Punishers is the third LP from The Slow Death, fronted by ex-Pretty Boy Thorson & the Falling Angels mouthpiece Jesse Swan Thorson and backed by a rotating cast that includes Falling Angel Dave Strait, Dillinger Four’s Paddy Costello, The Ergs! Mike Yannich, and a slew of others depending on availability any given night. It’s also a natural extension of Pretty Boy Thorson, featuring a confrontational-yet-personal blend of deep-seated emotion and punk fury and frustration. Pretty Boy Thorson directly mined the emotional backdrop of country music while playing gruff-drunk punk. With The Slow Death, it’s honed into the power chord format with more punch and bite atop those lyrical laments.
The songs on Punishers are pretty much all written in the first-person point of view. Lyrics start off with “I” and “why,” as Thorson belts out his frustrations about uncomfortable situations—a good many of which he’s created himself. It’s introspective and puts it all on the line for the listener, but with a universal tone behind the tunes that forges an intimate connection. It’s not singer-songwriter balladry, but catharsis.
With 14 songs, each goes by quickly—from 30-seconds to four minutes a pop. While much of this record fits the bill of a No Idea Records-styled gruff punk sing-along, Thorson’s a formidable vocalist and songwriter. There’s a unique stamp across all his work and the songs bear similarities without getting samey. It’s cynical (see “Overrated”) but self-deprecating in a way that’s brutally honest yet alternately tongue in cheek.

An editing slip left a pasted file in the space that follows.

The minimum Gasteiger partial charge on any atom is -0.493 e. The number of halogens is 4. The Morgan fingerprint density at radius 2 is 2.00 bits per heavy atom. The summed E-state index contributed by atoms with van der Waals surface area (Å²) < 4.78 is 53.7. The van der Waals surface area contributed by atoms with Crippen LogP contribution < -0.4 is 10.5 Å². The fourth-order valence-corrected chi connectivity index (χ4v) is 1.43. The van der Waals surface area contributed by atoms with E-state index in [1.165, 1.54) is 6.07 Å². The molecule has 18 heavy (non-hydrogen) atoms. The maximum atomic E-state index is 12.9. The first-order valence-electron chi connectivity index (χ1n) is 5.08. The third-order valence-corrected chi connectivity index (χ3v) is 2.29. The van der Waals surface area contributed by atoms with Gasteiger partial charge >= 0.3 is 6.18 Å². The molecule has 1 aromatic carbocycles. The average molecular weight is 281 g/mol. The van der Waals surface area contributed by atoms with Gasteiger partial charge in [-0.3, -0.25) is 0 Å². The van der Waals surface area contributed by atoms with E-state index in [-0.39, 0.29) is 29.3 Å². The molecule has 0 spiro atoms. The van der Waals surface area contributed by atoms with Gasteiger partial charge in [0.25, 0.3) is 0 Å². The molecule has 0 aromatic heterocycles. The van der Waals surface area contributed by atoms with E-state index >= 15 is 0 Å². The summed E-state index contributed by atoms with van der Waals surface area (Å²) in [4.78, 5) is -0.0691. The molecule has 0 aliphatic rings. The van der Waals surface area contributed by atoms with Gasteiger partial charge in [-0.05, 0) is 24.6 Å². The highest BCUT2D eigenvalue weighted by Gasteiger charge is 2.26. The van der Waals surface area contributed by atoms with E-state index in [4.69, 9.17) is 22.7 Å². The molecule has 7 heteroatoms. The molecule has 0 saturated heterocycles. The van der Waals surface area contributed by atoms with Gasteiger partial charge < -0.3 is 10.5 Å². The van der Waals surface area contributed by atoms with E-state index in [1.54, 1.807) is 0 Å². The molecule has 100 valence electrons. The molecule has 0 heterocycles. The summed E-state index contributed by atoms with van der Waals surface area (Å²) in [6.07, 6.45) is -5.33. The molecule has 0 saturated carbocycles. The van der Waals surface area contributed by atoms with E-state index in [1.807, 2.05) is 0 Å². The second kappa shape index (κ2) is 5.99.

“All We Know” throws some extra energy into the record with an early group chorus. It’s followed by “It’s Not Enough,” which is a melodic song on dealing with pain, countered by an emphatic refrain/call to action. Anything jumps of the wax in a lonesome but powerful call to action in the worst of times, and then there’s the frequently covered “Jeane,” originally by The Smiths with the uber-fitting “We tried and we failed” refrain.
Live, The Slow Death can be powerful or, just as often, they can be a mess. It’s a perfect metaphor for their musical tone as well. On this half-hour LP, the songs are alternately punishing in their fury but agonizing in their loneliness.
8.4 / 10
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